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1.  Rheumatic heart disease: pilot study for a population-based evaluation of prevalence and cardiovascular outcomes among schoolchildren in Nepal 
BMJ Open  2012;2(5):e001616.
Objectives
To evaluate a protocol for a population-based programme targeting the prevention of rheumatic heart disease (RHD) progression by early echocardiographic diagnosis of valvular lesions and timely implementation of secondary prevention.
Design
Observational survey with a subsequent prospective cohort study.
Setting
Private boarding school in the urban area of the Sunsari district situated on the foothills of the Lower Himalayan Range in Eastern Nepal.
Participants
Fifty-four unselected school-going children 5–15 years of age, 24 girls and 30 boys.
Primary outcome measure
Logistic feasibility of a large-scale population-based screening study using the echocardiographic criteria formulated by the World Heart Federation, with longitudinal follow-up of children with definite or borderline RHD in a prospective cohort study.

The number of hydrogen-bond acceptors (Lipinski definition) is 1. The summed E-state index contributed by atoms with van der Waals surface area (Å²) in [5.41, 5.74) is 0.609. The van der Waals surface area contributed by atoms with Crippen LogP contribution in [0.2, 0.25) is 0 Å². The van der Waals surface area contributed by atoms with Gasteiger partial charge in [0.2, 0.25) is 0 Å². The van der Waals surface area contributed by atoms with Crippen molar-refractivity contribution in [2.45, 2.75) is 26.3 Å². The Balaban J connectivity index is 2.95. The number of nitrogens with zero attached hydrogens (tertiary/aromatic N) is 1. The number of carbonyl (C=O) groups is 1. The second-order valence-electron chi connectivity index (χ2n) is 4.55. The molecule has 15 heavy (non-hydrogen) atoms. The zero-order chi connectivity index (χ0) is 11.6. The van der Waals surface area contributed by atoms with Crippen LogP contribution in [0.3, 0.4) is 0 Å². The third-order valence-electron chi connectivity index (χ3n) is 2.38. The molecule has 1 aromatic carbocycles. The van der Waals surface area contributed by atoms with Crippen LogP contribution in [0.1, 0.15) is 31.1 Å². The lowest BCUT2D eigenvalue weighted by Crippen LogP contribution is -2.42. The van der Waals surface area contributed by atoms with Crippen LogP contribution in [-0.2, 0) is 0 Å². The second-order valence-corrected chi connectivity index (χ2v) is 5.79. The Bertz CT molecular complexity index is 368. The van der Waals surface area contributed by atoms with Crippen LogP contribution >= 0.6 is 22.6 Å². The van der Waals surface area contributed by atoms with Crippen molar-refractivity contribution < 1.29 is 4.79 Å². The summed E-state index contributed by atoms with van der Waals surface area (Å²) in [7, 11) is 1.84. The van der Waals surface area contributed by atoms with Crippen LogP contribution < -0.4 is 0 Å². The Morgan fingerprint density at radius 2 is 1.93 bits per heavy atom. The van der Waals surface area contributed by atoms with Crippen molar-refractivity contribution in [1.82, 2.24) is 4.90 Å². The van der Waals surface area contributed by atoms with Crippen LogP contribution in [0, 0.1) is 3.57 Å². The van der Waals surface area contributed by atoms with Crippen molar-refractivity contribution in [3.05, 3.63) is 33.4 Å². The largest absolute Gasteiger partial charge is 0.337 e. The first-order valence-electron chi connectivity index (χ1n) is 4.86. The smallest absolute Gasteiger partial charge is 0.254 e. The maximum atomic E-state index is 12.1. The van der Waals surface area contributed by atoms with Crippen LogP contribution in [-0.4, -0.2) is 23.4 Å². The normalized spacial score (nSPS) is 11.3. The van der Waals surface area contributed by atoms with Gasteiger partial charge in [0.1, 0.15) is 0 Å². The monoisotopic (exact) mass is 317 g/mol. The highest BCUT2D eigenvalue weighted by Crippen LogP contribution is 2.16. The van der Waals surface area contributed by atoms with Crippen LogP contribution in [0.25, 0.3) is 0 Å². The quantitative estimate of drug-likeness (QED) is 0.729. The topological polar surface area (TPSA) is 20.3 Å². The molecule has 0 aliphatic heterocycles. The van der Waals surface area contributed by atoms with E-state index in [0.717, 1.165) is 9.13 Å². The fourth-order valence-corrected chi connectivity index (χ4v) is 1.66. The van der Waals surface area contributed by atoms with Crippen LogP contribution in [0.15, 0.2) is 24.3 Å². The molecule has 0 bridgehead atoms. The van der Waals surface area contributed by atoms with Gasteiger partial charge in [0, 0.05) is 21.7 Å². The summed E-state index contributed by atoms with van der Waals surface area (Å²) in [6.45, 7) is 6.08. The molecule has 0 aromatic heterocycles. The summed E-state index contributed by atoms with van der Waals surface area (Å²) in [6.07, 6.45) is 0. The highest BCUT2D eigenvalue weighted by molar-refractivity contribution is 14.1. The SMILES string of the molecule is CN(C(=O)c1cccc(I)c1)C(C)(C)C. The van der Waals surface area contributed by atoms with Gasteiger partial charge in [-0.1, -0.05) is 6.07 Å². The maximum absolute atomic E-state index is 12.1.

Results
Standardised interview, physical examination and screening echocardiography were performed in a three-staged process and took approximately 6 min per child. Socio-economic status was assessed using surrogate markers such as the occupation of the primary caregiver, numbers of rooms at home, car, television, cell phone and internet connection. Physical examination was focused on cardiac auscultation and signs of acute rheumatic fever and targeted echocardiography was performed by an independent examiner without knowledge of the clinical findings. Two children with evidence of borderline RHD were re-examined at B.P. Koirala Institute of Health Sciences and the indication for secondary antibiotic prevention was discussed with the parents and the children. At 6 months of follow-up, echocardiographic findings were stable in both children. Implementation of secondary antibiotic prevention was challenged by impaired awareness of subclinical RHD among parents and inadequate cooperation with family physicians.
Conclusions
This pilot study shows that the methods outlined in the protocol can be translated into a large-scale population-based study. We learned that education and collaboration with teachers, parents and family physicians/paediatricians will be of key importance in order to establish a sustainable programme.
doi:10.1136/bmjopen-2012-001616
PMCID: PMC3488717  PMID: 23087010
Cardiology

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